It is hard to know whether that particular suggestion owes more to an excess of cynicism or stupidity. The one thing the Saturday Derby did not have to deal with this time was serious distraction elsewhere. On satellite television, England were completing a perfunctory defeat of Bangladesh at cricket and Francesca Schiavone and Samantha Stosur were contesting the women's tennis final at Roland Garros.
Funnily enough, when England's last friendly before the 2006 World Cup was screened immediately afterwards, the Derby was watched by 4.1 million – one of the highest figures of recent years. That captive audience is exactly why the sponsors at the time wanted the Derby moved from Channel 4. There had been a notorious occasion when a huge audience watched a maiden race at Newbury, simply because Grandstand squeezed it in as a bonus, just before the football results.
Grandstand is no more, however, and the coverage must stand on its own feet. Given that the BBC generally shows scandalous contempt for horseracing, how surprised should we be when it fails to build a following? Even its Grand National numbers fell significantly this year, to 7.6m from 8.5m, and 10.1m in 2008.
Last Saturday only troglodytes stayed indoors, randomly watching television. Of these, 21.7 per cent saw the Derby – compared with 26.4 per cent last year. Disappointing, but hardly the apocalyptic collapse depicted by some.
All manner of opportunist bandwagons have since rolled into town. Where we should be pondering how to engage the world with Workforce, a seven-length Derby winner who shattered the course record, we have instead started treating him as a cortege pony.
Nobody is complacent. Many things might extend the reach of racing. But it's too cheap a shot to call anyone resisting a barmy new idea a congenital reactionary.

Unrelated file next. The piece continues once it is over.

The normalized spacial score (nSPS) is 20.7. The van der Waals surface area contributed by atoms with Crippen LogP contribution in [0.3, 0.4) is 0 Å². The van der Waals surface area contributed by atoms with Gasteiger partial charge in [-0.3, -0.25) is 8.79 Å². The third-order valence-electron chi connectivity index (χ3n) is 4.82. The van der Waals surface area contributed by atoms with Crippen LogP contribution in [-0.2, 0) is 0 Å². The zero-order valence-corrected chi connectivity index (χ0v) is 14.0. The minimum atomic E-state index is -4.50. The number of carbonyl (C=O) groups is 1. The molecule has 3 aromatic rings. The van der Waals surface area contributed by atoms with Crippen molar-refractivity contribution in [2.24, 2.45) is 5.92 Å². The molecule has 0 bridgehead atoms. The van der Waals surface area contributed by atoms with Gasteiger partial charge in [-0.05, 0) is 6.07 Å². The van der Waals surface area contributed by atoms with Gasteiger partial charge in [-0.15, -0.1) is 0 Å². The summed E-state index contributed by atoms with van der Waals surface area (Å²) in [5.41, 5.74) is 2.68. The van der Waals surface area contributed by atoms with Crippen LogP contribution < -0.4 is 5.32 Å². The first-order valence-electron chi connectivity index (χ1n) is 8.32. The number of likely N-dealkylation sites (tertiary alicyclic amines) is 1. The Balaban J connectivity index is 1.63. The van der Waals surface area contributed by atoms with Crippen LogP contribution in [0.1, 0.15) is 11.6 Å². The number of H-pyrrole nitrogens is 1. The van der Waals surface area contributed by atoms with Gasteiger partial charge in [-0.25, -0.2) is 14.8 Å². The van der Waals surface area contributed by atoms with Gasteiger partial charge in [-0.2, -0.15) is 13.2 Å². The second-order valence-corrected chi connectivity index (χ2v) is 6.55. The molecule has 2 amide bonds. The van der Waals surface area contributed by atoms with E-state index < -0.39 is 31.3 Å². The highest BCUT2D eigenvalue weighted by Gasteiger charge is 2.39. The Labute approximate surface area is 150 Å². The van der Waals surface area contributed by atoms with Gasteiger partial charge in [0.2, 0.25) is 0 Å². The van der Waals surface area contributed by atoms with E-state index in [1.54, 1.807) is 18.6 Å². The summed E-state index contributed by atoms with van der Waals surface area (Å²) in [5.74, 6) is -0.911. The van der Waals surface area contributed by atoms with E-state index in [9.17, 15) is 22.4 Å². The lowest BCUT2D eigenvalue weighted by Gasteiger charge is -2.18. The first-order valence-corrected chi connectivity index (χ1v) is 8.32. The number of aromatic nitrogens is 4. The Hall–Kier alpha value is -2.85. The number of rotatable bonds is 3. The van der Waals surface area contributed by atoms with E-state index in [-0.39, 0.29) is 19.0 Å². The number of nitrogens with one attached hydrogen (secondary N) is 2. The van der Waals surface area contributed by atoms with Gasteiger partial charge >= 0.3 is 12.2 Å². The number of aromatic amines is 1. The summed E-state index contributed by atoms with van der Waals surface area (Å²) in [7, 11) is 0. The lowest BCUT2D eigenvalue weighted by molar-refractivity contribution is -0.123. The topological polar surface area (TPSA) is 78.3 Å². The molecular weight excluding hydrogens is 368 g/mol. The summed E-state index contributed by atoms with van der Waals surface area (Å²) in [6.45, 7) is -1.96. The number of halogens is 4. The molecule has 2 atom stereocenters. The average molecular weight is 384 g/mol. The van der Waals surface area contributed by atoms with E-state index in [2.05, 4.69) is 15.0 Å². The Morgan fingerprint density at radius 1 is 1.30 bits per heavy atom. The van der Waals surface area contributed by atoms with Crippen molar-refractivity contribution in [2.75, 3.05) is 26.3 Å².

There are no sacred cows, as everyone agrees. Even 14 years ago, when the race was moved from Wednesday, some of us felt the Derby might go to an evening, with an uncontested peak viewing slot and the Downs crowded with working Londoners, eager for a barbecue, a beer and a bet.
Of course, the Downs were crowded on Saturday, confirming the rehabilitation of a raceday institution. And if bookmakers want to prove their fidelity, perhaps they could start promoting the sport in their shops rather than seduce turnover with cartoon races and slot machines. Since betting exchanges, their market has been all mug money, and that suits them down to the ground.
It is a casual, ignorant market of a different kind that racing needs to crack. By all means, let's engage the intelligent interest of potential converts. Let's get them watching Workforce's next race, for a start. But who joins a party where you are offered only sackcloth and ashes?
Turf Account: Chris McGrath
Frognal (5.25 York)
Has come down the weights and seems to be finding his feet for his flourishing new stable – was short of room before finishing well for third at Catterick last time. Every chance if ridden a little more positively over this track.
Elliptical (2.40 York)
Disappointed at Goodwood last time but had been turned out too quickly after a cracking run at Newmarket, just worried out of things after dominating a big field. Freshened up since, and has track and trip that are likely to suit under the in-form Kieren Fallon.
One to watch
Candotoo (J Noseda)
Represents a stable finding a bit of form and is eligible for handicaps after a promising third start in maidens at Haydock during the week, going sweetly for a long way before possibly failing to get home over the longer trip.
Where the money's going
French raider Siyouni is 9-2 from 6-1 with Coral for the St James's Palace Stakes at Royal Ascot on Tuesday, while they have also laid Rip Van Winkle from 5-2 to 2-1 for the Queen Anne Stakes on the same card. Manifest remains 11-4 favourite for Thursday's Gold Cup.